Doctoral student gets help from her dog for research on bumblebees
Sofia Blomqvist, doctoral student at the Department of Biology, was interviewed about how she trains her dog to nose out bumblebee nests for the doctoral research project. “I am a classic dog lover and have always thought that we don’t utilise dogs’ capacities to the full. At the same time, we don’t have very much information about bumblebee nests, where they are and what they are like, so my hope is that we will be able to fill in the information gaps”, says Blomqvist.
Visiting lecturer interviewed about halted environmental inspection at factory
Högni Hansson, visiting lecturer at the Centre for Environmental and Climate Science, was interviewed concerning an industrialist and a municipal director who put a stop to an environmental inspection at the industrialist’s plastics plant. Hansson says that it is an unauthorised intervention in the exercising of public authority. “It disrupts the whole system, of course. How can you trust a company that should not be discharging things that they are not allowed to discharge, if they ignore questions or ensure that there will be no inspection. The system is based on public authorities doing their job and applying the law, and companies making corrections accordingly”, says Hansson.
Senior lecturer comments on major grant for Lund University and the Marine Centre
Maria Hansson, senior lecturer at the Centre for Environmental and Climate Science, was interviewed about Lund University and the Marine Centre receiving SEK 2.2 million in government grants for two research projects in Simrishamn. The projects concern the fishing port of the future and tomorrow’s circular water supply. “The double research grants mean that Lund University can now get further involved in key development areas for Österlen and that we can develop activities in Simrishamn”, says Hansson.
Alaska records highest ever temperature for December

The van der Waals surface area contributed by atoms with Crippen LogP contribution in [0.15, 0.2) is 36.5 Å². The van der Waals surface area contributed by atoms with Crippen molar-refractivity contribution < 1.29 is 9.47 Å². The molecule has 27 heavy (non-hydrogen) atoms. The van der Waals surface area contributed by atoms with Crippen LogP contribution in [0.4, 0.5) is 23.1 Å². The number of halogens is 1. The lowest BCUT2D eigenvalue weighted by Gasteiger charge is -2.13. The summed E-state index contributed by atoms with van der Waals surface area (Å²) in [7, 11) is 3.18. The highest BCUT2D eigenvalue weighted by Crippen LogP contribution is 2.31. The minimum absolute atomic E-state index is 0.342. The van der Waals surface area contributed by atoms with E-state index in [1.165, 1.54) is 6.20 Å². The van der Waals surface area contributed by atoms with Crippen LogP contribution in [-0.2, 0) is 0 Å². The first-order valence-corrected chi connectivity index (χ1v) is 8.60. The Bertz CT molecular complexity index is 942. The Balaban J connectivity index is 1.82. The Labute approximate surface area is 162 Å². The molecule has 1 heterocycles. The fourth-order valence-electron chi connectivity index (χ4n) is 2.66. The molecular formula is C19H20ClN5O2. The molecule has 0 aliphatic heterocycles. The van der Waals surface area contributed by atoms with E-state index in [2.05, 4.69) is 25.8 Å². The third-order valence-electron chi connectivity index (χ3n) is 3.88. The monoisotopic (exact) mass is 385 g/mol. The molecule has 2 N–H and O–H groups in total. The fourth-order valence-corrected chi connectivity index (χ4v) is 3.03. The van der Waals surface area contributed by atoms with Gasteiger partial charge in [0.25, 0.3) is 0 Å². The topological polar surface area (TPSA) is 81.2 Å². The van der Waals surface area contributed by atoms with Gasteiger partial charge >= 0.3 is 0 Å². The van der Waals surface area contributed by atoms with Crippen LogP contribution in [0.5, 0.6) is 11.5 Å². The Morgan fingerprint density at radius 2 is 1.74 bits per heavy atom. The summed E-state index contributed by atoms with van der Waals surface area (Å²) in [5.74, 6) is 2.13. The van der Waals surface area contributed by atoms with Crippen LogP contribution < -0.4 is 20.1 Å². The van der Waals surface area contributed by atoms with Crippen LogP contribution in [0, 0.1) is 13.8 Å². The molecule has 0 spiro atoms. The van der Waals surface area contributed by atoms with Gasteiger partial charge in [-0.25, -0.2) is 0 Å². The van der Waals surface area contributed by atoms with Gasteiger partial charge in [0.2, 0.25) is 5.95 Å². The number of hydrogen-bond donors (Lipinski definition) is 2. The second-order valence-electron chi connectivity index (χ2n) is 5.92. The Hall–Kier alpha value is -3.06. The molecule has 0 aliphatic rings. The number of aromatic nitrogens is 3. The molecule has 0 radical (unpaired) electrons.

Markku Rummukainen, professor at the Centre for Environmental and Climate Science and the Department of Physical Geography and Ecosystem Science, was interviewed concerning the exceptionally hot weather in Alaska over Christmas. The highest temperature was 19.4 degrees. Rummukainen says that individual events cannot automatically be connected to climate change. However, there is research that shows a strong link between global warming and an increase in extreme weather events.
Researcher wants to investigate butterflies in nature reserve
Anna Runemark, researcher at the Department of Biology, was interviewed about her intention to study genetic variation among the various species of polyommatini butterfly in the Sandhammaren nature reserve. The aim is to understand which type of landscape is required to enable the butterflies to move between areas and exchange genes.
Birds with dark wings tend to fly better
Anders Hedenström, professor at the Department of Biology, was interviewed about a new study which shows that dark wings can enable more efficient flight for seabirds. The researchers’ explanation is that wing friction is reduced when sunshine makes the upper surface of the wing warmer than the underside.
Naturpanelen answers questions about animals and nature
Susanne Åkesson and Mikael Sörensson, professor and visiting lecturer respectively at the Department of Biology, answered listeners’ questions on the Radio Sweden programme, Naturpanelen. The latest programme covered subjects including a spiny fish and the world’s most common trees.